You can read the rant - now replicated all over the net, for instance YCombinator or mirrored back at Google - with Steve's belated blessing. It's a good rant and my enterprise experience largely leads me to agree with his perspective. The press has primarily covered it for its criticism of Google+.
But in the midst of it one will find this piece; forgive me if I quote it at length because (importantly) he's using the word Accessibility in a non-standard but valuable context.
I'm not really sure how Bezos came to this realization -- the insight that he can't build one product and have it be right for everyone. But it doesn't matter, because he gets it. There's actually a formal name for this phenomenon. It's called Accessibility, and it's the most important thing in the computing world.
The. Most. Important. Thing.
If you're sorta thinking, "huh? You mean like, blind and deaf people Accessibility?" then you're not alone, because I've come to understand that there are lots and LOTS of people just like you: people for whom this idea does not have the right Accessibility, so it hasn't been able to get through to you yet. It's not your fault for not understanding, any more than it would be your fault for being blind or deaf or motion-restricted or living with any other disability. When software -- or idea-ware for that matter -- fails to be accessible to anyone for any reason, it is the fault of the software or of the messaging of the idea. It is an Accessibility failure.
Like anything else big and important in life, Accessibility has an evil twin who, jilted by the unbalanced affection displayed by their parents in their youth, has grown into an equally powerful Arch-Nemesis (yes, there's more than one nemesis to accessibility) named Security. And boy howdy are the two ever at odds.
But I'll argue that Accessibility is actually more important than Security because dialing Accessibility to zero means you have no product at all, whereas dialing Security to zero can still get you a reasonably successful product such as the Playstation Network.
End quote. You gotta love the Sony jibe.
I initially tweeted my accord with this - and in a sense I still agree; for years I've been trying to tell folk that there's no point in an organisation being secure (whatever that means) if it cannot also be adequately effective.
But I realise that I'm coming at it from a viewpoint that not everyone may share, and what also concerns me is the sense that Yegge / his readers may see the two qualities of Accessibility and Security as being polar opposites - mutually exclusive, zero sum, where one must rise another must fall.
I know exactly how someone might come to those conclusions; a partial taxonomy of the ways that amateurs or over-zealous system architects can screw-up security, includes the following:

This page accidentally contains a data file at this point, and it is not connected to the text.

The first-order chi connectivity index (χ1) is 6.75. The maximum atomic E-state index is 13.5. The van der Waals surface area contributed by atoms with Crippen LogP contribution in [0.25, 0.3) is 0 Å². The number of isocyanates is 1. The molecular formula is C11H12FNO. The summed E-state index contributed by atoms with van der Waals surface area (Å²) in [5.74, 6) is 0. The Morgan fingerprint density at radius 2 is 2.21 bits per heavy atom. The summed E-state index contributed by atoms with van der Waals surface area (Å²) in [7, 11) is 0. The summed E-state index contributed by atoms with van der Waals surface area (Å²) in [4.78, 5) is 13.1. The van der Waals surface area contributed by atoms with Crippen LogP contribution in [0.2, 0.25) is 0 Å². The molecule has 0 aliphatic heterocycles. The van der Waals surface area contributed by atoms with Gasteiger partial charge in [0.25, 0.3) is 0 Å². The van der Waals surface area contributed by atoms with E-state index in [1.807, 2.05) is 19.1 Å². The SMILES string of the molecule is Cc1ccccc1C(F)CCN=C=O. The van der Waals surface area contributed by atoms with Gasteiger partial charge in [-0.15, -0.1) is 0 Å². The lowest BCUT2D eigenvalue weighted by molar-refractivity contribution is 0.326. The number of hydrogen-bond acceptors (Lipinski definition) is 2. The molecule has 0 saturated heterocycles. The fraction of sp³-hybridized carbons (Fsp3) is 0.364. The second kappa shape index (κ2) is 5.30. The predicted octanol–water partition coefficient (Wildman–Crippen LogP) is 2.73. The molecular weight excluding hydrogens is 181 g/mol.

Cargo Cultism: doing stuff because it worked for the mainframe.
Security Theatre: doing stuff so that someone else sees you doing it.
Monomania: one layer of firewalls is good security; 20 layers of firewalls is 20x better.
Monoculture: one standard platform is good; unflinchingly standardising on it for an entire decade is better.
Suffocation: internal communication is our company's lifeblood; thus it clearly requires mediated control.
Indecision: never making the call about whether it is more important to "be secure" or "be available".
Loss of Perspective: redundant power and high-availability for the badminton club rota wiki, "because it's a server".
None of these preclude doing stuff that enhances security without diminishing:
performance (which is a form of availability), and...
functionality (which is also a form of availability)
...but equally, none of them guarantee it. If Yegge wants to add accessibility - apparently the ability to get things done and thus yet another form of availability - to the list, I'm all for it.
But don't throw security out with this bathwater- it's entirely possible to build a solution around the thesis that your solution should be "secure" (whatever that means to you) without compromising accessibility, availability or whatever.
There was a time that Volvo dominated the mindshare for "safe" driving - which was the aspect of security they most chose to push; their cars were boxy, but good, and in no way were they less accessible than any other estate or station-wagon. How did they get there? Design. Consideration of components. Quality assurance. Taking the goal of protecting the passengers as seriously as any other consideration.
Nowadays everybody is doing it.
Likewise, we actually do know how to build secure systems - and they are performant. I just rather wish people didn't see the securification process as either an afterthought or a burden that inhibits accessibility.